Using Skottie Young's Spider-Man image, I start by laying down a ZSphere base or skeleton for the character. ZSpheres are an excellent way to start a character, especially a stylised such as like Spider-Man - or my version here, Spideyman. They help you get a handle on proportions and you discover very quickly what is and isn't working.
Next, I use Maya to construct a quick chimney for the base and continue adjusting the pose until I am happy. I make a few more adjustments to the posing of the hands and convert the ZSpheres to a mesh, then start sculpting some of the cloth folds and wrinkles. I also add the secondary chimneys and the antenna.
Once I am happy with the 'vibe', I export out the body and used Topogun to retopologise and export the new body into Maya. I also retopologise sections of the body and head, so I can get Edge Loops where I need them for the web pattern on the suit. This is one area where I deviate from Skottie's original image. He had a thin web pattern, but some things don’t translate well from 2D into 3D, so I decide to go with a thicker and chunkier pattern.
I then export out the new web pattern mesh and jump back into Maya.
In Maya I select all of the faces and extrude them on all axes individually to create smaller faces with a frame. I then delete the inner faces so all I am left with are the 'frames'. I export out all of the frame mesh and go back into ZBrush to concentrate on Spideyman's suit.
01. Getting started
In ZBrush, I divide the new suit up and project the details from the old body sculpt onto the new mesh. I import the web pattern mesh, turn off Smooth and divide it up a few times. Once I have roughly the same division levels as the suit, I project the web pattern down to the suit so they adhere to the cloth folds and wrinkles.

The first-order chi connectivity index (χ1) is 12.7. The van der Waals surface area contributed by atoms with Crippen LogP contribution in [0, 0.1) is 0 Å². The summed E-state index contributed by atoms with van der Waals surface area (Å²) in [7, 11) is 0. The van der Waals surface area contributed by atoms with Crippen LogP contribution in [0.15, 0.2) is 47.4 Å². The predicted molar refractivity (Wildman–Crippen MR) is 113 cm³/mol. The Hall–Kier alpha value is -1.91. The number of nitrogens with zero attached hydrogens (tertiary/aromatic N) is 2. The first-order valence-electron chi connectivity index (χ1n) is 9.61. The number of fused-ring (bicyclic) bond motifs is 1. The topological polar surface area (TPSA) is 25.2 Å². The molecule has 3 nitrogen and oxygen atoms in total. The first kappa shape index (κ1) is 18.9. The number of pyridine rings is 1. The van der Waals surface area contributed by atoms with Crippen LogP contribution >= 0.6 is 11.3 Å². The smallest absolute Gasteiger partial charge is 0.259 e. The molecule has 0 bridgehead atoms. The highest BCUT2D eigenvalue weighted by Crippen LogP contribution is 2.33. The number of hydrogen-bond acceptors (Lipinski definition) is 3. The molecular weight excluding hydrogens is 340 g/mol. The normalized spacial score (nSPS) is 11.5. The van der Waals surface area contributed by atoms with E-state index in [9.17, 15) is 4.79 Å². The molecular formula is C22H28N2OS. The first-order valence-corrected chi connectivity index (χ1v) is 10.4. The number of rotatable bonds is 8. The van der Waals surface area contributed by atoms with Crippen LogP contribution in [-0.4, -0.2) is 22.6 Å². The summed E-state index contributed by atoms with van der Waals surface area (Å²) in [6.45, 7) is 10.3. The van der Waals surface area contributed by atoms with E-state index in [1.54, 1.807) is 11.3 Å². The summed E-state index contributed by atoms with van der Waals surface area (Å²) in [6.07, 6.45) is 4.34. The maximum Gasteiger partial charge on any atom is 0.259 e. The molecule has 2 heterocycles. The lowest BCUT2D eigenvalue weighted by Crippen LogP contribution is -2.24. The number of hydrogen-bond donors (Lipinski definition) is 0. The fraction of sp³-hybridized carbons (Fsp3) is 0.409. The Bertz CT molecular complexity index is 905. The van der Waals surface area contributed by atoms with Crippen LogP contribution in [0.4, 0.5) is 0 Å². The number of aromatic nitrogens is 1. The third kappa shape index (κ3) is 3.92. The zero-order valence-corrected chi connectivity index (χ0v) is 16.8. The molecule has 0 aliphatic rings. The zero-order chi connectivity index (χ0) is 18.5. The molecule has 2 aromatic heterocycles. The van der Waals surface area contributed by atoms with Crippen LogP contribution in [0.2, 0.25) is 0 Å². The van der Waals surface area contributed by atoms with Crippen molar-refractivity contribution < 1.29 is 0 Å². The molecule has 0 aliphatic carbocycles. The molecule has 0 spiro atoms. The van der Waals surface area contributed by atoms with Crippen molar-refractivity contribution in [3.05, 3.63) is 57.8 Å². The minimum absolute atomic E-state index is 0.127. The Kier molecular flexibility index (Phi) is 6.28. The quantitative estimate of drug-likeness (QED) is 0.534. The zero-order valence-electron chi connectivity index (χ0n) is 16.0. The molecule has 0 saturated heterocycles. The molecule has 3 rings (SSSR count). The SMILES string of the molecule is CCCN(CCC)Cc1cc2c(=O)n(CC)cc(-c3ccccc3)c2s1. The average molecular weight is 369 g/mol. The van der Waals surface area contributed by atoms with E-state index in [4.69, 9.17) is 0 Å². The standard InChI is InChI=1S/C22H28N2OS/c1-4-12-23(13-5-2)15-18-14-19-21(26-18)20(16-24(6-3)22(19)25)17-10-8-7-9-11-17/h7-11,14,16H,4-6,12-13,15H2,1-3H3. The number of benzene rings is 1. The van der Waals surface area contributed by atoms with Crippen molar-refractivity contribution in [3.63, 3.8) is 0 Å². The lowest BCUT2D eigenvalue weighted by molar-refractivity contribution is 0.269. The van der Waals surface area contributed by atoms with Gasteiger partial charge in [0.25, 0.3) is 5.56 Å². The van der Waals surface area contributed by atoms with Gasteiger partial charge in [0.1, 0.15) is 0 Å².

I then mask out the web pattern and extract the mesh to get some depth. Next, I mask out the rims of the eyes, extract them and sculpt them a little so they have a nice hard bevel.
02. Adding definition
I want more definition in both the spider symbol and the eye rims, so I export them out and retopologise them. I then reimport and divide them up. The spider symbol still needs more pop, so I mask and extract it, separating the edge into a new Polygroup.
I then isolate this Polygroup and grow the selection until I have a nice thick rim around the border of the symbol. I mask the border, select the rest of the symbol and deflate the inner section, creating a nice hard rim that really makes the symbol pop.
03. Creating texture
To create texture variation between the suit and the more rubbery parts of his outfit, I select the body subtool at the lowest subdivision level. Using the UV Planar function, I unwrap each face of the mesh to overlap so they use the same UV space.
Then I jump back up to the highest sub-division level and assign a waffle type alpha as a texture, and mask the mesh using the texture’s intensity. Then I deflate the inner part of the waffle mask, invert it and inflate the waffle ridges. Finally, I polypaint the whole suit.
Words: Duncan Fraser
A sculptor for Iloura in Australia, Duncan Fraser is currently working on a top-secret film project. Before that, he worked in the video games industry. This article originally appeared in 3D World (opens in new tab) issue 180.